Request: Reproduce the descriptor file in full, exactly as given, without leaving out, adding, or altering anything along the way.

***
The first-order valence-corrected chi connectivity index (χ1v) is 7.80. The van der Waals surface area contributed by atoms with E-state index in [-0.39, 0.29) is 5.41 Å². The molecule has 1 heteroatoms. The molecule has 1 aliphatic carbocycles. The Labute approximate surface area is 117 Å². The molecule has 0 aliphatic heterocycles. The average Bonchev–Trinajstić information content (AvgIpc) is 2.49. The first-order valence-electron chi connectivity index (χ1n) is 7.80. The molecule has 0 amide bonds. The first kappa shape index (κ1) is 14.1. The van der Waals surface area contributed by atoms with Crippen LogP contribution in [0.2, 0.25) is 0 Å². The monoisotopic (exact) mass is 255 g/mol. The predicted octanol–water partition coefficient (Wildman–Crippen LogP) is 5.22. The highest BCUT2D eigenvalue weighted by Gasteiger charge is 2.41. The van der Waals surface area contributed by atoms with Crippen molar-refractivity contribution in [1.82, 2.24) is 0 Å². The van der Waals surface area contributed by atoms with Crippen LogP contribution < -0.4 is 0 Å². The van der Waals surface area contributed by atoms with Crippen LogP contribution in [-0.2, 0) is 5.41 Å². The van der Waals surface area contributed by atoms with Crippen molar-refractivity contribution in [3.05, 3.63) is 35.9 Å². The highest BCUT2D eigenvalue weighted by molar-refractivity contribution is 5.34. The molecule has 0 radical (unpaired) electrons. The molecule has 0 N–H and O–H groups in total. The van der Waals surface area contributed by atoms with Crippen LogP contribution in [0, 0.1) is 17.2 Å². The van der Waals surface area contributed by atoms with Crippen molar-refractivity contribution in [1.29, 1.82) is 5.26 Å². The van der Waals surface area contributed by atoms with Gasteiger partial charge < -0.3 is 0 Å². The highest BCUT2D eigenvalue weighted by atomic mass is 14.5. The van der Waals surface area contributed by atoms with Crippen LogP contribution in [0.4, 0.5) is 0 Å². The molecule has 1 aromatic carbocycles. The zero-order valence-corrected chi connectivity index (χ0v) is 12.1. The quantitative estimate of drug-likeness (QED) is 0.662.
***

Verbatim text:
The first-order valence-corrected chi connectivity index (χ1v) is 7.80. The van der Waals surface area contributed by atoms with E-state index in [-0.39, 0.29) is 5.41 Å². The molecule has 1 heteroatoms. The molecule has 1 aliphatic carbocycles. The Labute approximate surface area is 117 Å². The molecule has 0 aliphatic heterocycles. The average Bonchev–Trinajstić information content (AvgIpc) is 2.49. The first-order valence-electron chi connectivity index (χ1n) is 7.80. The molecule has 0 amide bonds. The first kappa shape index (κ1) is 14.1. The van der Waals surface area contributed by atoms with Crippen LogP contribution in [0.2, 0.25) is 0 Å². The monoisotopic (exact) mass is 255 g/mol. The predicted octanol–water partition coefficient (Wildman–Crippen LogP) is 5.22. The highest BCUT2D eigenvalue weighted by Gasteiger charge is 2.41. The van der Waals surface area contributed by atoms with Crippen molar-refractivity contribution in [1.82, 2.24) is 0 Å². The van der Waals surface area contributed by atoms with Crippen LogP contribution < -0.4 is 0 Å². The van der Waals surface area contributed by atoms with Crippen LogP contribution in [-0.2, 0) is 5.41 Å². The van der Waals surface area contributed by atoms with Crippen molar-refractivity contribution in [3.05, 3.63) is 35.9 Å². The highest BCUT2D eigenvalue weighted by molar-refractivity contribution is 5.34. The molecule has 0 radical (unpaired) electrons. The molecule has 0 N–H and O–H groups in total. The van der Waals surface area contributed by atoms with Crippen LogP contribution in [0, 0.1) is 17.2 Å². The van der Waals surface area contributed by atoms with Crippen molar-refractivity contribution in [1.29, 1.82) is 5.26 Å². The van der Waals surface area contributed by atoms with Gasteiger partial charge < -0.3 is 0 Å². The highest BCUT2D eigenvalue weighted by atomic mass is 14.5. The van der Waals surface area contributed by atoms with Crippen LogP contribution in [0.4, 0.5) is 0 Å². The molecule has 1 aromatic carbocycles. The zero-order valence-corrected chi connectivity index (χ0v) is 12.1. The quantitative estimate of drug-likeness (QED) is 0.662.